Beaver-themed rewilding garden wins Chelsea flower show top prize

·3 min read

A garden with hardly a bloom in sight and inspired by the dramatic transformation of land through the reintroduction of beavers to the UK has won best in show at the Chelsea flower show.

The garden – A Rewilding Britain Landscape by first-time Chelsea designers Lulu Urquhart and Adam Hunt – may lack eye-catching flowers but features a beaver dam, a pool with a lodge behind it, a shabby shed with corrugated iron roof and UK native plants.

Judges were won over by its evocation of a rewilded landscape in south-west England, which used West Country stone, reclaimed timber and sticks pre-gnawed by beavers – with the dam representing a re-established colony of the keystone species.

Beavers have been reintroduced to parts of the country after becoming extinct in the UK 400 years ago. The garden, designed for the charity Rewilding Britain, aimed to show their role as incredible bioengineers within a natural ecosystem, and incorporated crack willow, hawthorn and alder.

Unusually for the show, native grasses are shown as they would be seen in the wild, with their previous year’s growth and their pre-season seed-head remnants left on, together with the brown, former season’s dead foliage. A soundscape included the tail slap of the beaver and the creature’s mewing.

“It was a hard-fought debate between members of the judging panel to decide which garden to award best in show. In the end, all the judges were captivated by the skill, endeavour and charm of A Rewilding Britain Landscape – every step is exquisite,” said James Alexander-Sinclair, the Royal Horticultural Society chair of judges.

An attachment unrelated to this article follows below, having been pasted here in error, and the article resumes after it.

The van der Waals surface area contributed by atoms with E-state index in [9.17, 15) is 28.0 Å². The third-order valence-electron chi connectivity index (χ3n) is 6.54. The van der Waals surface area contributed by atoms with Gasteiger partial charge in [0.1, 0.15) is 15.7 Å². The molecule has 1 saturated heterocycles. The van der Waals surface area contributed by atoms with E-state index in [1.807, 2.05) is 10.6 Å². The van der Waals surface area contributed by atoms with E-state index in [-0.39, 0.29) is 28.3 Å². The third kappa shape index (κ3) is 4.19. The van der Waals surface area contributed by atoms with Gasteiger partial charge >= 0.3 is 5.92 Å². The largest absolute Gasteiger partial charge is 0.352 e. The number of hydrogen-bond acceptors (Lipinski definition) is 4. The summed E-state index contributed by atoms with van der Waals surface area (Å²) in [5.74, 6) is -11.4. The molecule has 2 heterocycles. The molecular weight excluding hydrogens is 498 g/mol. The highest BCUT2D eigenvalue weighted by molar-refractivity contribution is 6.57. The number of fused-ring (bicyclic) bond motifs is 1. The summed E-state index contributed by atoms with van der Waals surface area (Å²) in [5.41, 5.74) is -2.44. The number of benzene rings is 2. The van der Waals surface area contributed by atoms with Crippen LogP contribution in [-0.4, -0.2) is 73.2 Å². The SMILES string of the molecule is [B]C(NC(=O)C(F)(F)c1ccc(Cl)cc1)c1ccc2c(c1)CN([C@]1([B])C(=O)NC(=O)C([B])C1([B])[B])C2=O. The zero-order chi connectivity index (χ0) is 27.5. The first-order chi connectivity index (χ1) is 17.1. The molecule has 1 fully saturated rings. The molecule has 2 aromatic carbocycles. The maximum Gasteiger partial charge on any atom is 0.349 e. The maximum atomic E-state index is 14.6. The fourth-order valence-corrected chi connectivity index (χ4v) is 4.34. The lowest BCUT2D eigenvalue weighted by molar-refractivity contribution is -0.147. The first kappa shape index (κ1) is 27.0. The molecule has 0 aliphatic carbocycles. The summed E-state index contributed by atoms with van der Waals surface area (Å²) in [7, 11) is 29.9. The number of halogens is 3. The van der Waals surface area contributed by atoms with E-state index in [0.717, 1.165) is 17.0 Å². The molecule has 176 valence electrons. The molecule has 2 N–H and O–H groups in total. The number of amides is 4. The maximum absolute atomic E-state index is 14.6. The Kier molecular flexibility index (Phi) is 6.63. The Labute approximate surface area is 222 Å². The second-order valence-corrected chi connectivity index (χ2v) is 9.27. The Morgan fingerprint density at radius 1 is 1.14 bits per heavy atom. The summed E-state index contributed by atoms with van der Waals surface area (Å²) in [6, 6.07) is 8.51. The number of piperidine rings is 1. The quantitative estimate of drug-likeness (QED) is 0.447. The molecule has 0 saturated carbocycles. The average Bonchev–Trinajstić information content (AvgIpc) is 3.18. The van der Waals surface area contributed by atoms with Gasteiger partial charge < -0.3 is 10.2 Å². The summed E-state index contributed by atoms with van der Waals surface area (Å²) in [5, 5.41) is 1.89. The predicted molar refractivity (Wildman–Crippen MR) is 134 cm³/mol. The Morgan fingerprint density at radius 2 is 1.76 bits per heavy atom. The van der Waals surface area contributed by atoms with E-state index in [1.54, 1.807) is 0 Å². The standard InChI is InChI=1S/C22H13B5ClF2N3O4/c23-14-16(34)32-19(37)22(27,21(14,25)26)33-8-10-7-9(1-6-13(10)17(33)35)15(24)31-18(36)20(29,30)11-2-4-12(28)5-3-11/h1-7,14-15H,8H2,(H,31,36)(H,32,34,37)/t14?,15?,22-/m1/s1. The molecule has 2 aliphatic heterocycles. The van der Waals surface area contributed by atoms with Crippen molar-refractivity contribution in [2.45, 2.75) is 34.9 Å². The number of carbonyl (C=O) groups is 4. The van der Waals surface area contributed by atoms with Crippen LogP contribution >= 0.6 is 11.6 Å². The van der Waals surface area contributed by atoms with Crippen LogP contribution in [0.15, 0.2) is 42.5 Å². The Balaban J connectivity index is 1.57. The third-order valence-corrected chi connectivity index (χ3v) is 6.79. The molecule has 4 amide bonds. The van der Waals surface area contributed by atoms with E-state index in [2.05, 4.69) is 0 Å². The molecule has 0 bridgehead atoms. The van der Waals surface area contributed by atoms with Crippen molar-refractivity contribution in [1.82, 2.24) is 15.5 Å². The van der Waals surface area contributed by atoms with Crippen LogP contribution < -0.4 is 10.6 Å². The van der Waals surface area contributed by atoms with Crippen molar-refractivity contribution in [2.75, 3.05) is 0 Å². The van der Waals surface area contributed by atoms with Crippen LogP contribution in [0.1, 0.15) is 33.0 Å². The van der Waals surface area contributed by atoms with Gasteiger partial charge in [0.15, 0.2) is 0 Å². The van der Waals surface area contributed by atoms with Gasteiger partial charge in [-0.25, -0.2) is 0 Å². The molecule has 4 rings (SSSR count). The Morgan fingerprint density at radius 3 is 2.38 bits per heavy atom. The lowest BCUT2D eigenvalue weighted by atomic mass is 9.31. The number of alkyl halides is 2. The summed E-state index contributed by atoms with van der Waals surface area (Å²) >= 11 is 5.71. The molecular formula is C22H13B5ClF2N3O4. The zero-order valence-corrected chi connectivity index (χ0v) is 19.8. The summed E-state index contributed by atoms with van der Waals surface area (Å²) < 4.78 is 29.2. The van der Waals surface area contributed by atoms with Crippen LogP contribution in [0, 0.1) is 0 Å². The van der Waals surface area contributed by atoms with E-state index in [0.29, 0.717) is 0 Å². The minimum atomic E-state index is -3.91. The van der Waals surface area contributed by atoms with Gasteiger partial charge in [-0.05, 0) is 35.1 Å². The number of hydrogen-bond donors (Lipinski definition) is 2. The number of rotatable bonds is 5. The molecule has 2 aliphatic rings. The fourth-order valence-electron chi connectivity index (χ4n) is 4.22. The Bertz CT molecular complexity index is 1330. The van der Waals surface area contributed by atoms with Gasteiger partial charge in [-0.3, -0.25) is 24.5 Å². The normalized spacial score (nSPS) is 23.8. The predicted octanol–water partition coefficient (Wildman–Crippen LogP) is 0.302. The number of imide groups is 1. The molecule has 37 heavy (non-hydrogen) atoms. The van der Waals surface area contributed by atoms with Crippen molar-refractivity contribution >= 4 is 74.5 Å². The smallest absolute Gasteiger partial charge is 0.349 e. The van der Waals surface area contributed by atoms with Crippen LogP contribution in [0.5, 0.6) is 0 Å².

Urquhart and Hunt, based in Bruton in Somerset, have stressed the principles of rewilding are not just for the countryside. Urquhart told the Guardian it was “saying give space to nature with this garden”.

“Like we’re not necessarily just talking about gardening. Leave some areas. Rewilding Britain is about the marginal areas. This may not be a formal garden, but we are trying to show you what you see out in nature when it’s colonising itself, is a lovely mix of shrubs, trees, grassland, meadows. And that gives rise to mass habitat for birds, fish, amphibians, insects, and that’s what we’re trying to show you in a kind of nano-space.

“It was fun to sort of mess things up a bit – we didn’t want our plants to look like they’d been in a pot. We wanted them to look wild.”

Hunt said: “When we design, we try to look at habitat, as well as an aesthetic beauty. When you realise what habitat does, what it can look like, you can start to find it beautiful. It’s about leaving a little part of your garden wild, unmowed.

“Why not leave some hawthorn in the corner with some nettles under it – that’s creating habitat. I mean this is a piece of wildland – it’s definitely not a traditional garden, but all these plants in the appropriate conditions will do very well in a garden.”

Best construction in the show garden category went to the Building the Future Garden, designed for Medite Smartply by RHS Chelsea’s most decorated designer Sarah Eberle for her creation showcasing sustainable construction materials in an “edge-of-the-forest” setting and featuring a waterfall.

Gold medal winners in the show garden category included The Mind Garden by Crocus, designed for the mental health charity by Andy Sturgeon, and featuring a series of curved walls in meadow planting to highlight how nature can provide a refuge.

There was gold too for The Meta Garden, Growing the Future by Joe Perkins, who emphasised the inseparable connection between plants and fungi within woodland ecosystems. Inspired by the complex mycelium networks that connect and support woodland life, the garden aimed to highlight the beauty and versatility of timber, and the critical role of nature-based solutions, such as tree planting and forest management, in tackling the climate crisis.

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